In TV's battle of ideas, the viewer is the loser

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There used to be a joke that all Australian soap operas were made in the same building in downtown Sydney so that the three actors who seemed to star in everything from The Sullivans to Country Practice could run from studio to studio while changing costumes.

It now appears that British television is no better off for ideas than Seventies Australia was for soap stars.

ITV has announced that it is planning a major drama about the lives of ambulance drivers. This, it claims, will be nothing like Casualty. Oh no, nothing like it. The BBC's drama is about ambulance drivers and nurses. ITV's drama is just about ambulance drivers. So it is only half like Casualty. The bandage-swaddled extras in ITV's show will no doubt just be dropped off at the doors of casualty departments so viewers don't get confused.

This comes hard on the heels of the Neighbours at War/Neighbours from Hell debacle two weeks ago when both the BBC and ITV "real people" documentary units reached the inevitable point where everybody in the country has been filmed for a fly-on-the-wall documentary.

There is more deja vu programming like this to come because ITV has poached the man who made Driving School and Airport for the BBC - indeed ITV is planning a programme with the original title of Airline. Which, rather like the Casualty rip-off, will no doubt stop filming when planes get to airport departure gates so no one can claim it is derivative.

Keeping with the transport theme, there is presumably an ITV documentary planned which will follow people in taxis getting taken to the Adelphi Hotel in Liverpool, but will then leave them as they get to the door.

If the "real people" documentary trend is not stopped soon then Andy Warhol's "famous for 15 minutes" prediction will prove to have been woefully optimistic: we shall all end up with our own 15-part series.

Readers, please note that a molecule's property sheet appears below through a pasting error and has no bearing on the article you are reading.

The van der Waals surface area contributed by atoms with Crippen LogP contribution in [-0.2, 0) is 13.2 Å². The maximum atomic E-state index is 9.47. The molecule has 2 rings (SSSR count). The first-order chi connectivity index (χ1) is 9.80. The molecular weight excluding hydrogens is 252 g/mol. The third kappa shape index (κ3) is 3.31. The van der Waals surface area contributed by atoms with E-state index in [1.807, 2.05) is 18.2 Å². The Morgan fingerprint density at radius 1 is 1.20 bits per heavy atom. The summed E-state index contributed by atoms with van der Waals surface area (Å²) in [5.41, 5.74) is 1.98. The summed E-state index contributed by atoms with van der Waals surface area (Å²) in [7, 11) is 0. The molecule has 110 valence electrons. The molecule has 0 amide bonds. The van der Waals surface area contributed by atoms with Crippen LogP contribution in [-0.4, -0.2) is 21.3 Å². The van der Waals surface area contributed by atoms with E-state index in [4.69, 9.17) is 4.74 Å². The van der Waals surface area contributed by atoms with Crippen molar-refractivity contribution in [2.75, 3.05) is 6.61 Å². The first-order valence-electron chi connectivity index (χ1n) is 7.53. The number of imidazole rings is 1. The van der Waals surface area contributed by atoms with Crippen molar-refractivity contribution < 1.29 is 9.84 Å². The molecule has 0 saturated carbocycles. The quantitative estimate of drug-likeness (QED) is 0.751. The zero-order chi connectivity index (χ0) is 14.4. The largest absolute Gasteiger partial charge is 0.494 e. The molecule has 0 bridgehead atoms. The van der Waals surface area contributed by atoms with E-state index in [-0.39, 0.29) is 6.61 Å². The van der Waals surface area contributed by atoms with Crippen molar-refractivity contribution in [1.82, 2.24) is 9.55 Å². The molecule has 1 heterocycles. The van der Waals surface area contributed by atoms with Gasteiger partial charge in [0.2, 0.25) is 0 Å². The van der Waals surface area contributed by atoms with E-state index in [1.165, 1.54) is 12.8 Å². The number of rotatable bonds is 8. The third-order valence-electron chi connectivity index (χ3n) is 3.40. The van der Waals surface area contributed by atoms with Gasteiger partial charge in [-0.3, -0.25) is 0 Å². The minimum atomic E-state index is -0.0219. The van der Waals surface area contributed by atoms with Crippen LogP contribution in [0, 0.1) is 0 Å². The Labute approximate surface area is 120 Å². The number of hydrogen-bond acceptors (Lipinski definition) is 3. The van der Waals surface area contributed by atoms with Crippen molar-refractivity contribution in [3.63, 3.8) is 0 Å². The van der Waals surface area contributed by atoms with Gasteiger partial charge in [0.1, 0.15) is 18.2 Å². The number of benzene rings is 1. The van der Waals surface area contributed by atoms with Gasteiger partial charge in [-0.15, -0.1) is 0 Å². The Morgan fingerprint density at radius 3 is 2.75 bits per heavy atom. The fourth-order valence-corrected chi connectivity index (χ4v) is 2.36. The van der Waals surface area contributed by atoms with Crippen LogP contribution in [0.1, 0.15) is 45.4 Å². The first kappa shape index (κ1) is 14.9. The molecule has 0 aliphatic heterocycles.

And when the one British television idea gets a little threadbare at the elbows there is of course other people's ideas to nick: ITV (oh dear, them again) also announced this week its own version of Friends, starring Helen Baxendale - who was once in Cardiac Arrest, a medical drama that had very few ambulances in it.

This sit-com, Cold Feet, will be about six yuppie friends in Manchester. To be fair to ITV this will probably be nothing like Friends in so far as Friends is funny. An idea which ITV sit-coms never, ever, try to steal.

Even on the cutting edge of television, things are no better. BBC 2 announced this week that they would be investing in more themed nights - one for later this year devoted to the career of Michael Caine, and one in April to mark Spike Milligan's 80th birthday.

This is all very nice for fans of Michael Caine and Spike Milligan, but themed nights have rather overstayed their welcome. When Channel 4developed them as a wheeze to cover up acres of repeats, you could only admire their chutzpah. But now that everyone is at it, it is only a matter of time before we get a night devoted to ambulances driven by Australian actors.